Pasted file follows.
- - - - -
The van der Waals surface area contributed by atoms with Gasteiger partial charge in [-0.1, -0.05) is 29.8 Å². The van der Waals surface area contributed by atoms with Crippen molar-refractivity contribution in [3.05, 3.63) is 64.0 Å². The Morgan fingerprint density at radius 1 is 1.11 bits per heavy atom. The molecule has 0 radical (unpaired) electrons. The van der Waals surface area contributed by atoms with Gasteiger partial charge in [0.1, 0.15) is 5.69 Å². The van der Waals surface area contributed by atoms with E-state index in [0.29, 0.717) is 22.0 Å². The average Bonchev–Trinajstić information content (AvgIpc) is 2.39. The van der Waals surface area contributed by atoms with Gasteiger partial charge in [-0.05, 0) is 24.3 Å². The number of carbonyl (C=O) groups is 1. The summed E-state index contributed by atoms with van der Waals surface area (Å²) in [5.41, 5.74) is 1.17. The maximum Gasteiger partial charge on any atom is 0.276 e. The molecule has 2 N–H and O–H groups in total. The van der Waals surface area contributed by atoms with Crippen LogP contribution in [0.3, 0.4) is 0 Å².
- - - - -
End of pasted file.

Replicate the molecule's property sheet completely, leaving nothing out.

The van der Waals surface area contributed by atoms with Gasteiger partial charge in [-0.1, -0.05) is 29.8 Å². The van der Waals surface area contributed by atoms with Crippen molar-refractivity contribution in [3.05, 3.63) is 64.0 Å². The Morgan fingerprint density at radius 1 is 1.11 bits per heavy atom. The molecule has 0 radical (unpaired) electrons. The van der Waals surface area contributed by atoms with Gasteiger partial charge in [0.1, 0.15) is 5.69 Å². The van der Waals surface area contributed by atoms with E-state index in [0.29, 0.717) is 22.0 Å². The average Bonchev–Trinajstić information content (AvgIpc) is 2.39. The van der Waals surface area contributed by atoms with Gasteiger partial charge in [-0.05, 0) is 24.3 Å². The number of carbonyl (C=O) groups is 1. The summed E-state index contributed by atoms with van der Waals surface area (Å²) in [5.41, 5.74) is 1.17. The maximum Gasteiger partial charge on any atom is 0.276 e. The molecule has 2 N–H and O–H groups in total. The van der Waals surface area contributed by atoms with Crippen LogP contribution in [0.3, 0.4) is 0 Å².